For those with health/wellness New Years Resolutions, we’ll revisit some of our past posts on nutrition, health, and exercise. This week, we’ll discuss osteoporosis and calcium.
Over the next two weeks, we’ll be discussing osteoporosis and calcium – what they are, what are the risk factors for osteoporosis, and in addition to calcium intake, how can we reduce the risk of osteoporosis.
So, what is osteoporosis? Osteoporosis is a condition in which bones become weak and brittle, resulting in an increased risk of bone fractures, and may be accompanied by a stooped posture, loss of height, and back pain.
What are the risk factors? There are a number of uncontrollable risk factors related to osteoporosis, including age, sex, race, and family history. As we age, the risks of osteoporosis increases. Additionally, women, those of white or Asian descent, and those with a family history of osteoporosis are also at a greater risk. Hormones can also play a role – women with reduced estrogen levels and men with lower testosterone levels are at a higher risk of accelerated bone loss. A number of medical conditions have been linked to an increased risk of osteoporosis as well, including Celiac disease, kidney or liver disease, and cancer.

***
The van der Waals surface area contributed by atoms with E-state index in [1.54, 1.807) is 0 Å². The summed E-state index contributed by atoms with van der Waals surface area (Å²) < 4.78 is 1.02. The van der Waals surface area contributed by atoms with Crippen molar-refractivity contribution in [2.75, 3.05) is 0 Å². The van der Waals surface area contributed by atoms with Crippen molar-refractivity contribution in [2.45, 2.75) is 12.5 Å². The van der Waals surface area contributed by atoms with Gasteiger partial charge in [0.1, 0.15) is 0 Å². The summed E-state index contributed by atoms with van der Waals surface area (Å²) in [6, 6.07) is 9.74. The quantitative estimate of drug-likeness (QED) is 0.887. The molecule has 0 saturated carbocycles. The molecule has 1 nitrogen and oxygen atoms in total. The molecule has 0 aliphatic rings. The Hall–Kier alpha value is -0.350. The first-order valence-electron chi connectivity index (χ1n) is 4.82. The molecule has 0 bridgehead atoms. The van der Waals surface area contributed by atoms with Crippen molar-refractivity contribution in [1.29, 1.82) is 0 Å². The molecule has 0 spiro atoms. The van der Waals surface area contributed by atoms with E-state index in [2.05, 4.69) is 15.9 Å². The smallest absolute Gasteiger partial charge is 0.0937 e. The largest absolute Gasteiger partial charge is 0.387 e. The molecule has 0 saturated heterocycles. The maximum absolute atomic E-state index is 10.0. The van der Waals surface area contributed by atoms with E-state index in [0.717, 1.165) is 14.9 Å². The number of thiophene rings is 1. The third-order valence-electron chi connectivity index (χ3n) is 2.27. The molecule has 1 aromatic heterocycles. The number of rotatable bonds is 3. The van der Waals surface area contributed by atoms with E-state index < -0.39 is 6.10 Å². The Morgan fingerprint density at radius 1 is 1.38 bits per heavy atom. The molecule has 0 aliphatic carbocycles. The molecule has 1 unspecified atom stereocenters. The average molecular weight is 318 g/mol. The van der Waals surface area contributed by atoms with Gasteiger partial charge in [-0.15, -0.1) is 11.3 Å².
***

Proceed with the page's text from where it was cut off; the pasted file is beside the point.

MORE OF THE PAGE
There are quite a few controllable risk factors as well. This includes a sedentary lifestyle – those who spend a considerable amount of time sitting and rarely doing strength and/or moderate impact exercises are at a much higher risk of osteoporosis. Excessive alcohol consumption is another controllable risk factor; more than two alcoholic drinks a day has been linked to accelerated bone loss. Tobacco use can be problematic as well. While the exact role tobacco plays in osteoporosis is not clear, several research studies have identified smoking as a risk factor for osteoporosis and bone fractures.
The final controllable risk factor we’ll talk about is inadequate calcium intake, which we’ll discuss more next week!